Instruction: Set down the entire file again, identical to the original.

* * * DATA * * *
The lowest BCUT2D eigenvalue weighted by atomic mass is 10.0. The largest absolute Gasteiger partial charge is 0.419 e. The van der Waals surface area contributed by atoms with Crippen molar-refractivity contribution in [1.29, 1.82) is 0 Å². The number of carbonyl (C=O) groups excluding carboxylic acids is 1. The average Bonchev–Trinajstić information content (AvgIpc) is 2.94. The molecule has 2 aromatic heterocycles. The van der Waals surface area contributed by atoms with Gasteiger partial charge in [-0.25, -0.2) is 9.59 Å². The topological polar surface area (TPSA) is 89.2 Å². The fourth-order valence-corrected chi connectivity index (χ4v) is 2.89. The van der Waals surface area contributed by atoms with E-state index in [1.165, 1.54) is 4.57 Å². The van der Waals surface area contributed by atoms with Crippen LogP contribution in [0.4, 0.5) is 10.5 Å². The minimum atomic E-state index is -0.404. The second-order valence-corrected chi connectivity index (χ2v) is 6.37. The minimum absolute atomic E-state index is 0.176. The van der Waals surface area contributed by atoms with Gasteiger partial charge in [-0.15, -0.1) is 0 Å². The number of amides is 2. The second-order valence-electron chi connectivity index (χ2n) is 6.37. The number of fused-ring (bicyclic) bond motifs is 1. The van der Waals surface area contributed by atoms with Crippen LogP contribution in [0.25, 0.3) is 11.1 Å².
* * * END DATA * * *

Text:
The lowest BCUT2D eigenvalue weighted by atomic mass is 10.0. The largest absolute Gasteiger partial charge is 0.419 e. The van der Waals surface area contributed by atoms with Crippen molar-refractivity contribution in [1.29, 1.82) is 0 Å². The number of carbonyl (C=O) groups excluding carboxylic acids is 1. The average Bonchev–Trinajstić information content (AvgIpc) is 2.94. The molecule has 2 aromatic heterocycles. The van der Waals surface area contributed by atoms with Gasteiger partial charge in [-0.25, -0.2) is 9.59 Å². The topological polar surface area (TPSA) is 89.2 Å². The fourth-order valence-corrected chi connectivity index (χ4v) is 2.89. The van der Waals surface area contributed by atoms with E-state index in [1.165, 1.54) is 4.57 Å². The van der Waals surface area contributed by atoms with Crippen LogP contribution in [0.4, 0.5) is 10.5 Å². The minimum atomic E-state index is -0.404. The second-order valence-corrected chi connectivity index (χ2v) is 6.37. The minimum absolute atomic E-state index is 0.176. The van der Waals surface area contributed by atoms with Gasteiger partial charge in [-0.15, -0.1) is 0 Å². The number of amides is 2. The second-order valence-electron chi connectivity index (χ2n) is 6.37. The number of fused-ring (bicyclic) bond motifs is 1. The van der Waals surface area contributed by atoms with Crippen LogP contribution in [0.25, 0.3) is 11.1 Å².